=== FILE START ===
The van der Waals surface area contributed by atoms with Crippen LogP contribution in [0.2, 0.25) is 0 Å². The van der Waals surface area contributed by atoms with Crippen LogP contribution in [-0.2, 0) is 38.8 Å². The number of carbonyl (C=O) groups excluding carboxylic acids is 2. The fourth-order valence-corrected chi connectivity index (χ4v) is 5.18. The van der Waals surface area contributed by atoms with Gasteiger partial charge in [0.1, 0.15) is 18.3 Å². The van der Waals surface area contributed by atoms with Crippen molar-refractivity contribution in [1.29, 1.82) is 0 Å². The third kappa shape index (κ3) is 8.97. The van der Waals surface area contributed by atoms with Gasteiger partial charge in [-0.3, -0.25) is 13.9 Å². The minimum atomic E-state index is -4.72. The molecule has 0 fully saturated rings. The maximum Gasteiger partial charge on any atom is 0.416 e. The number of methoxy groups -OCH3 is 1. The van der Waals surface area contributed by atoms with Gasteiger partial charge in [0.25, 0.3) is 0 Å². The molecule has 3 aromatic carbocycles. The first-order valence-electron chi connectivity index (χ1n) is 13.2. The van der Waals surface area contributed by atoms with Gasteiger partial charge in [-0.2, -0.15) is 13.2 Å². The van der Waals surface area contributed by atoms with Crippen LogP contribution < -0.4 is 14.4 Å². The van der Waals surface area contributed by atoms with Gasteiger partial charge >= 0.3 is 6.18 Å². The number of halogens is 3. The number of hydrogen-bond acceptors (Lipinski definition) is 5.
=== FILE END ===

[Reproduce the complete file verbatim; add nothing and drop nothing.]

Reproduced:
The van der Waals surface area contributed by atoms with Crippen LogP contribution in [0.2, 0.25) is 0 Å². The van der Waals surface area contributed by atoms with Crippen LogP contribution in [-0.2, 0) is 38.8 Å². The number of carbonyl (C=O) groups excluding carboxylic acids is 2. The fourth-order valence-corrected chi connectivity index (χ4v) is 5.18. The van der Waals surface area contributed by atoms with Gasteiger partial charge in [0.1, 0.15) is 18.3 Å². The van der Waals surface area contributed by atoms with Crippen molar-refractivity contribution in [1.29, 1.82) is 0 Å². The third kappa shape index (κ3) is 8.97. The van der Waals surface area contributed by atoms with Gasteiger partial charge in [-0.3, -0.25) is 13.9 Å². The minimum atomic E-state index is -4.72. The molecule has 0 fully saturated rings. The maximum Gasteiger partial charge on any atom is 0.416 e. The number of methoxy groups -OCH3 is 1. The van der Waals surface area contributed by atoms with Gasteiger partial charge in [0.25, 0.3) is 0 Å². The molecule has 3 aromatic carbocycles. The first-order valence-electron chi connectivity index (χ1n) is 13.2. The van der Waals surface area contributed by atoms with Gasteiger partial charge in [-0.2, -0.15) is 13.2 Å². The van der Waals surface area contributed by atoms with Crippen LogP contribution < -0.4 is 14.4 Å². The van der Waals surface area contributed by atoms with Gasteiger partial charge >= 0.3 is 6.18 Å². The number of halogens is 3. The number of hydrogen-bond acceptors (Lipinski definition) is 5.